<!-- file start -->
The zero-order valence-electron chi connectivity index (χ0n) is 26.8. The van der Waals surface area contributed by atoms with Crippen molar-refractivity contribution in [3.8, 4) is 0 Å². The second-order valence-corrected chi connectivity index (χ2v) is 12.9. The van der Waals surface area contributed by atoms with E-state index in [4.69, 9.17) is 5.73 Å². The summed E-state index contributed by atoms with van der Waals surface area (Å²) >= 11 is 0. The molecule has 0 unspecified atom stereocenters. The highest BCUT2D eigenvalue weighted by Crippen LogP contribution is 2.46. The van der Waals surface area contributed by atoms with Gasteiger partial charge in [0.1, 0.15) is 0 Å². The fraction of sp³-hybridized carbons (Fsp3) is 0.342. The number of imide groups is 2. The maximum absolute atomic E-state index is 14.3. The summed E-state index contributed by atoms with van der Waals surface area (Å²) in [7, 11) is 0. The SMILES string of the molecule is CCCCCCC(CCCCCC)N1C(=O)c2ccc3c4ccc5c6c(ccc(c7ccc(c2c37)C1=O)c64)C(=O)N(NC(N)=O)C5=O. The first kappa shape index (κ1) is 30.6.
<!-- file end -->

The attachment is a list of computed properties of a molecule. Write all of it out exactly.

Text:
The zero-order valence-electron chi connectivity index (χ0n) is 26.8. The van der Waals surface area contributed by atoms with Crippen molar-refractivity contribution in [3.8, 4) is 0 Å². The second-order valence-corrected chi connectivity index (χ2v) is 12.9. The van der Waals surface area contributed by atoms with E-state index in [4.69, 9.17) is 5.73 Å². The summed E-state index contributed by atoms with van der Waals surface area (Å²) >= 11 is 0. The molecule has 0 unspecified atom stereocenters. The highest BCUT2D eigenvalue weighted by Crippen LogP contribution is 2.46. The van der Waals surface area contributed by atoms with Gasteiger partial charge in [0.1, 0.15) is 0 Å². The fraction of sp³-hybridized carbons (Fsp3) is 0.342. The number of imide groups is 2. The maximum absolute atomic E-state index is 14.3. The summed E-state index contributed by atoms with van der Waals surface area (Å²) in [7, 11) is 0. The SMILES string of the molecule is CCCCCCC(CCCCCC)N1C(=O)c2ccc3c4ccc5c6c(ccc(c7ccc(c2c37)C1=O)c64)C(=O)N(NC(N)=O)C5=O. The first kappa shape index (κ1) is 30.6.